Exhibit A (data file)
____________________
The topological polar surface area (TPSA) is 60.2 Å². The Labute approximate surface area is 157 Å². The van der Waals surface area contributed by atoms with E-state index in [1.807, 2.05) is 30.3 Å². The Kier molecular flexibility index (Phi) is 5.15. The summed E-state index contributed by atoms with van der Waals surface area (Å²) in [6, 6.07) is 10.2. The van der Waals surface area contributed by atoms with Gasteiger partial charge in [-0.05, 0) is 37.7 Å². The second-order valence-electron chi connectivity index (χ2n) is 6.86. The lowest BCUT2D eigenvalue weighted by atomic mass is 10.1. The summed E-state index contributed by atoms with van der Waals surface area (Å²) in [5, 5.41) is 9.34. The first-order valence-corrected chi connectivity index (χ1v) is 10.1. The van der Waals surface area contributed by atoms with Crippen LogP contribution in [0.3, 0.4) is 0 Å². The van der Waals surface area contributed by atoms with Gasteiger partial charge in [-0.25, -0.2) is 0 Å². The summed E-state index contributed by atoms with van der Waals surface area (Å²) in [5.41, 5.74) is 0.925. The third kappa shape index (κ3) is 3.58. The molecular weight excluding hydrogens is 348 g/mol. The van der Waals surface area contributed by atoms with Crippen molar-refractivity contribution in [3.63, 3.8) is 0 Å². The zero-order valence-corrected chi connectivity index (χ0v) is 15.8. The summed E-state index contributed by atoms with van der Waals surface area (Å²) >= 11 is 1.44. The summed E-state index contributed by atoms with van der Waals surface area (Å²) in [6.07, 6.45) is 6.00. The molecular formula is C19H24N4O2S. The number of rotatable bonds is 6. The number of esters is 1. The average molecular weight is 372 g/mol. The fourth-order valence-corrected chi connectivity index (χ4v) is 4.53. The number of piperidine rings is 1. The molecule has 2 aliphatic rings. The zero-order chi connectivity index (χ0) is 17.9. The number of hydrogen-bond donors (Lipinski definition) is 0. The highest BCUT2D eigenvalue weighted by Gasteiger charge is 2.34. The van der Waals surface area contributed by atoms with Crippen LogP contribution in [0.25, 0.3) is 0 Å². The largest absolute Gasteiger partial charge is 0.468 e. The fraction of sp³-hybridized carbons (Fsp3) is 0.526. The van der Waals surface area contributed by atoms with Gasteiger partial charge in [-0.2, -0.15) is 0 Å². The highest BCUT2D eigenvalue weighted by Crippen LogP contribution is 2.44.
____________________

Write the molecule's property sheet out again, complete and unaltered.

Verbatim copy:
The topological polar surface area (TPSA) is 60.2 Å². The Labute approximate surface area is 157 Å². The van der Waals surface area contributed by atoms with E-state index in [1.807, 2.05) is 30.3 Å². The Kier molecular flexibility index (Phi) is 5.15. The summed E-state index contributed by atoms with van der Waals surface area (Å²) in [6, 6.07) is 10.2. The van der Waals surface area contributed by atoms with Gasteiger partial charge in [-0.05, 0) is 37.7 Å². The second-order valence-electron chi connectivity index (χ2n) is 6.86. The lowest BCUT2D eigenvalue weighted by atomic mass is 10.1. The summed E-state index contributed by atoms with van der Waals surface area (Å²) in [5, 5.41) is 9.34. The first-order valence-corrected chi connectivity index (χ1v) is 10.1. The van der Waals surface area contributed by atoms with Crippen LogP contribution in [0.3, 0.4) is 0 Å². The van der Waals surface area contributed by atoms with Gasteiger partial charge in [-0.25, -0.2) is 0 Å². The summed E-state index contributed by atoms with van der Waals surface area (Å²) in [5.41, 5.74) is 0.925. The third kappa shape index (κ3) is 3.58. The molecular weight excluding hydrogens is 348 g/mol. The van der Waals surface area contributed by atoms with Crippen molar-refractivity contribution in [3.63, 3.8) is 0 Å². The zero-order valence-corrected chi connectivity index (χ0v) is 15.8. The summed E-state index contributed by atoms with van der Waals surface area (Å²) >= 11 is 1.44. The summed E-state index contributed by atoms with van der Waals surface area (Å²) in [6.07, 6.45) is 6.00. The molecular formula is C19H24N4O2S. The number of rotatable bonds is 6. The number of esters is 1. The average molecular weight is 372 g/mol. The fourth-order valence-corrected chi connectivity index (χ4v) is 4.53. The number of piperidine rings is 1. The molecule has 2 aliphatic rings. The zero-order chi connectivity index (χ0) is 17.9. The number of hydrogen-bond donors (Lipinski definition) is 0. The highest BCUT2D eigenvalue weighted by Gasteiger charge is 2.34. The van der Waals surface area contributed by atoms with Crippen LogP contribution in [0.25, 0.3) is 0 Å². The largest absolute Gasteiger partial charge is 0.468 e. The fraction of sp³-hybridized carbons (Fsp3) is 0.526. The van der Waals surface area contributed by atoms with Gasteiger partial charge in [-0.2, -0.15) is 0 Å². The highest BCUT2D eigenvalue weighted by Crippen LogP contribution is 2.44.